The Aberdeen Labour leader hit out at the 929 for-let – but empty – homes being counted as “void”, despite Town House chiefs being the first to do so.

Council leader Jenny Laing at new local authority housing at the former Smithfield School at Middlefield. Picture by Kami Thomson/DCT Media.
Council leader Jenny Laing claims the 929 empty homes should not be included in the tally. Picture by Kami Thomson/DCT Media.

She told Aberdeen Journals: “There is no doubt getting void properties back into use can at times be challenging.

“Often, we are unable to re-let council housing immediately following a previous tenant’s neglect.

“The 929 are available to re-let with tenants being allocated on an ongoing basis.

“I fully understand that the SNP is politically envious of our ambitious 2,000 Gold Standard new council house build programme but no amount of disruption tactics will shift our focus away from improving the lives of our council house tenants.”

There are currently around 22,000 council homes in Aberdeen, meaning one in every 20 is empty.

Perhaps reflecting the change in rent prices in Aberdeen, nearly 200 people have left the council housing system for the private market or for another landlord.

While the average vacancy is shortening, it was still around 99 days at the end of November.

Explained: How Aberdeen can fix the city’s ‘inefficient’ council housing list

Simply put: they are going to let people choose where and how they would like to live.

A move to choice-based letting (CBL) – similar to Aberdeenshire, Angus and Edinburgh – is intended to slash the length properties sit empty.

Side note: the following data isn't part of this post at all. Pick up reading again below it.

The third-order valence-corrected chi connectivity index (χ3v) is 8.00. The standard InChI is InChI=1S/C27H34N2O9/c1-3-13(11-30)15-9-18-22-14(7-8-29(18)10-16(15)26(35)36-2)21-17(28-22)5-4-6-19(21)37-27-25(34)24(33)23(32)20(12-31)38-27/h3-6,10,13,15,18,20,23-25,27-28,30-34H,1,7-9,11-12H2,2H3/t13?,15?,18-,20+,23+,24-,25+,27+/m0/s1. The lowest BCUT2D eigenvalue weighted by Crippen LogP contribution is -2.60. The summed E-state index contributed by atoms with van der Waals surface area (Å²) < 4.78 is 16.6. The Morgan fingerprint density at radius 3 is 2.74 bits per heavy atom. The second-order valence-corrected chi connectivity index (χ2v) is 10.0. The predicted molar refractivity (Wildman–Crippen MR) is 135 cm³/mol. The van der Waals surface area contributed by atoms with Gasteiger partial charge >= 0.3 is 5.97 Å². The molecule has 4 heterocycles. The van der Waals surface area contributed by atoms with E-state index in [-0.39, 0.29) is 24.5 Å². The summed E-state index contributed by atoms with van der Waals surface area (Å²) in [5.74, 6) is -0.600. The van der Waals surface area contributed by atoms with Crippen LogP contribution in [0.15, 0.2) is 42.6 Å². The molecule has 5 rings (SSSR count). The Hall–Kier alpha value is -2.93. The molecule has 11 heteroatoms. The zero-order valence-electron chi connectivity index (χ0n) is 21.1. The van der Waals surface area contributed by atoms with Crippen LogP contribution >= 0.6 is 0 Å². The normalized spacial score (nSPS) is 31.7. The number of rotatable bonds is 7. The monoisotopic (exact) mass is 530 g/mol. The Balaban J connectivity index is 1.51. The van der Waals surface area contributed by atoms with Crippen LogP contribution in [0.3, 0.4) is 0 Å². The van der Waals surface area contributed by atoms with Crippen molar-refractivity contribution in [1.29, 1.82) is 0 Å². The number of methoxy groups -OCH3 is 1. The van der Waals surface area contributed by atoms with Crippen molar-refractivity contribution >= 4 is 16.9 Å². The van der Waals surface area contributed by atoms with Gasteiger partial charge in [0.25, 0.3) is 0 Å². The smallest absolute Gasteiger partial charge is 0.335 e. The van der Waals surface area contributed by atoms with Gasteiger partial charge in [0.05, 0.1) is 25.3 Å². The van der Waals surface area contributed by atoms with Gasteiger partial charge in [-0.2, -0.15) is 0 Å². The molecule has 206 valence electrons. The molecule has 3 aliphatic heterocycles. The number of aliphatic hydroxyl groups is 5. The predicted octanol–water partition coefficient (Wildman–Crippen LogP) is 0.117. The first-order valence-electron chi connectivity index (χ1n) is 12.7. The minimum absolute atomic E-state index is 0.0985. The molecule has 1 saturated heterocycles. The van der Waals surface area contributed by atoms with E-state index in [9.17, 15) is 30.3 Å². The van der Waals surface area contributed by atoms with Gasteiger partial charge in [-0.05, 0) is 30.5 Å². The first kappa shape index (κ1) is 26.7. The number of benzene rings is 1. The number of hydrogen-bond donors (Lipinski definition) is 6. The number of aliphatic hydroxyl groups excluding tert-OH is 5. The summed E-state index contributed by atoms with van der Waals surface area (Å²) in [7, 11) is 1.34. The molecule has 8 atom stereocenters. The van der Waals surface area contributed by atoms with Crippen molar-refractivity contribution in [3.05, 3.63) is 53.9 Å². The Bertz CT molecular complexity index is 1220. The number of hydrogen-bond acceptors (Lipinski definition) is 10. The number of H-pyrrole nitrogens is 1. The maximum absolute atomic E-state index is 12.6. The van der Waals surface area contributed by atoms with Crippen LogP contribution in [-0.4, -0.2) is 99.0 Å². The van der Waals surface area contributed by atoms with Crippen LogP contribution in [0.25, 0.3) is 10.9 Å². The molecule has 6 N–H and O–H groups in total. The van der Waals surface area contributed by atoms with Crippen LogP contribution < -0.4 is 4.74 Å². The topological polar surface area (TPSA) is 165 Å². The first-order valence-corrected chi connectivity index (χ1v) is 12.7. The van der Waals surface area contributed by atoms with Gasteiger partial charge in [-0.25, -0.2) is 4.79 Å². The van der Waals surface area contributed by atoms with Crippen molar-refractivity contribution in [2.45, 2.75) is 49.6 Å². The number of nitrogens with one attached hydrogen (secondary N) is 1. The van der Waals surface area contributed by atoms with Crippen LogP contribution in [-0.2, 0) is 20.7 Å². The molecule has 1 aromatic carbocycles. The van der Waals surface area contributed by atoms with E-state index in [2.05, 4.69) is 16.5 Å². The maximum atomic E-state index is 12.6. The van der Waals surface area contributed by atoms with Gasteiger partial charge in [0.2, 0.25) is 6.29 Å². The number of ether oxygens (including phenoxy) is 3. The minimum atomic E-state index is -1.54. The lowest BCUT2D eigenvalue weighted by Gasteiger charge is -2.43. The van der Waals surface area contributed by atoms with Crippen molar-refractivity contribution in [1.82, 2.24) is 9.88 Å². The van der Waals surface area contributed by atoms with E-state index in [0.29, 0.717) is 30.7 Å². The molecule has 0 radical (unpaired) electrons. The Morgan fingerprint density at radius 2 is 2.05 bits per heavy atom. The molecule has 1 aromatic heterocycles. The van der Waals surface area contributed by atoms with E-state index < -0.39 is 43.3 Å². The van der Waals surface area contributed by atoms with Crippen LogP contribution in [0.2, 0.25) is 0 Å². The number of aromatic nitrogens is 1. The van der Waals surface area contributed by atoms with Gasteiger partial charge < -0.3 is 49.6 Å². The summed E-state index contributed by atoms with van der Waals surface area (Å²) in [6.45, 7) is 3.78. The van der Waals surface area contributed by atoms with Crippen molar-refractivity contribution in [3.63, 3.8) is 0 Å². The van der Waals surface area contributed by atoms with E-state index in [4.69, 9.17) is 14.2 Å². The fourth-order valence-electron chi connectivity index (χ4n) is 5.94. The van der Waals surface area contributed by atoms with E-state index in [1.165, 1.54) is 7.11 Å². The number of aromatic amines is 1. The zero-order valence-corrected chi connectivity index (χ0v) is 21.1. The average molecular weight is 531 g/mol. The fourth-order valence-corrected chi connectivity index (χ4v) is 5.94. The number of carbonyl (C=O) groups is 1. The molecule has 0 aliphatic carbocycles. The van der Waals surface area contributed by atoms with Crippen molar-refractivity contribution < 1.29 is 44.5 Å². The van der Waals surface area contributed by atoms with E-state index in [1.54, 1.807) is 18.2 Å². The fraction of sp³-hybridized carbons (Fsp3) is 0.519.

Officials hope the new system can be in place this year, allowing them to advertise available properties online for prospective occupants to bid on.

Those without internet access will still be included, housing staff have promised.

Who gets the home will then be decided using the council’s existing points-based selection process, which is based on need.

How has CBL worked elsewhere?

Two years ago, the average turnaround between council housing tenants in Edinburgh was 29 days – in the Granite City that year, the average vacancy was just below 70.

Potential tenants refusing the offer of a property is a root cause of Aberdeen’s multi-million-pound problem, and one the shift to CBL is hoped to help with.

The capital is a particularly useful comparison as both cities have roughly the same numbers of council housing.

Last year, more than 2,400 offers of a home in Aberdeen were turned down using what council bosses admit is a presently “inefficient” allocation system.

Finance chiefs have estimated the work on those accounted for 60% of staff efforts and added another £60,000 to the stack of public money lost.

It also keeps the housing waiting list full, as those turning down what the council deems a “reasonable offer” are put on hold for 12 months.

“Every day a property is empty is one that a family does not have settled accommodation,” council director Mr MacDonald admitted.